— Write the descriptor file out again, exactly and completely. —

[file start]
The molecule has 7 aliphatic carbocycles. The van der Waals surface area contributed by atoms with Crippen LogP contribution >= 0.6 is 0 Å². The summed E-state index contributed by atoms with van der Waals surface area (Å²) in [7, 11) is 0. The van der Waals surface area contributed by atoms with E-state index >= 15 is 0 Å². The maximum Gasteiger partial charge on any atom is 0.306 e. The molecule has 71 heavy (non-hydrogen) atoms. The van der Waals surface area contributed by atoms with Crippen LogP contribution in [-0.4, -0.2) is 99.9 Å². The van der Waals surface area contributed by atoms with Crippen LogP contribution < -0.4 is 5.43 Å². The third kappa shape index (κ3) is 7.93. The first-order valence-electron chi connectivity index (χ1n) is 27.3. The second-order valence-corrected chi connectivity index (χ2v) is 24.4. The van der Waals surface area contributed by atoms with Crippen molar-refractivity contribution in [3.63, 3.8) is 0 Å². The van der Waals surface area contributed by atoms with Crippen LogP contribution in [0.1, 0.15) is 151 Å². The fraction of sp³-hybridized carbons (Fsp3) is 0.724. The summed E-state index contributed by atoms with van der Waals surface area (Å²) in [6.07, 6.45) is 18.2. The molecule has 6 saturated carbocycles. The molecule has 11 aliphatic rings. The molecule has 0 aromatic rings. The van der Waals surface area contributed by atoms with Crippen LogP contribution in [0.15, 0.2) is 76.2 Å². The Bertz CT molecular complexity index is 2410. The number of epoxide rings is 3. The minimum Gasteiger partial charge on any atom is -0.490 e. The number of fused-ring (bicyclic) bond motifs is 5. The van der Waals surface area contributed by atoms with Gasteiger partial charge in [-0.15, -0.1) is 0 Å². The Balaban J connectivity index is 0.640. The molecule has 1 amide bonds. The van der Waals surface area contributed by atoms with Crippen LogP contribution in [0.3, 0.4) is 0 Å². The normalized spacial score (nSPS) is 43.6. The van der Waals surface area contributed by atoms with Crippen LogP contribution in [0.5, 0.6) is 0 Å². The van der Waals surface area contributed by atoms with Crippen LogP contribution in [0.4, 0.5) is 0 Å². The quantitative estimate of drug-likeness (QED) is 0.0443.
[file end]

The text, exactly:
The molecule has 7 aliphatic carbocycles. The van der Waals surface area contributed by atoms with Crippen LogP contribution >= 0.6 is 0 Å². The summed E-state index contributed by atoms with van der Waals surface area (Å²) in [7, 11) is 0. The van der Waals surface area contributed by atoms with E-state index >= 15 is 0 Å². The maximum Gasteiger partial charge on any atom is 0.306 e. The molecule has 71 heavy (non-hydrogen) atoms. The van der Waals surface area contributed by atoms with Crippen LogP contribution in [-0.4, -0.2) is 99.9 Å². The van der Waals surface area contributed by atoms with Crippen LogP contribution < -0.4 is 5.43 Å². The third kappa shape index (κ3) is 7.93. The first-order valence-electron chi connectivity index (χ1n) is 27.3. The second-order valence-corrected chi connectivity index (χ2v) is 24.4. The van der Waals surface area contributed by atoms with Crippen molar-refractivity contribution in [3.63, 3.8) is 0 Å². The van der Waals surface area contributed by atoms with Crippen LogP contribution in [0.1, 0.15) is 151 Å². The fraction of sp³-hybridized carbons (Fsp3) is 0.724. The summed E-state index contributed by atoms with van der Waals surface area (Å²) in [6.07, 6.45) is 18.2. The molecule has 6 saturated carbocycles. The molecule has 11 aliphatic rings. The molecule has 0 aromatic rings. The van der Waals surface area contributed by atoms with Crippen LogP contribution in [0.15, 0.2) is 76.2 Å². The Bertz CT molecular complexity index is 2410. The number of epoxide rings is 3. The minimum Gasteiger partial charge on any atom is -0.490 e. The number of fused-ring (bicyclic) bond motifs is 5. The van der Waals surface area contributed by atoms with Gasteiger partial charge in [-0.15, -0.1) is 0 Å². The Balaban J connectivity index is 0.640. The molecule has 1 amide bonds. The van der Waals surface area contributed by atoms with Crippen LogP contribution in [0.3, 0.4) is 0 Å². The normalized spacial score (nSPS) is 43.6. The van der Waals surface area contributed by atoms with Crippen LogP contribution in [0.5, 0.6) is 0 Å². The van der Waals surface area contributed by atoms with Crippen LogP contribution in [0.4, 0.5) is 0 Å². The quantitative estimate of drug-likeness (QED) is 0.0443.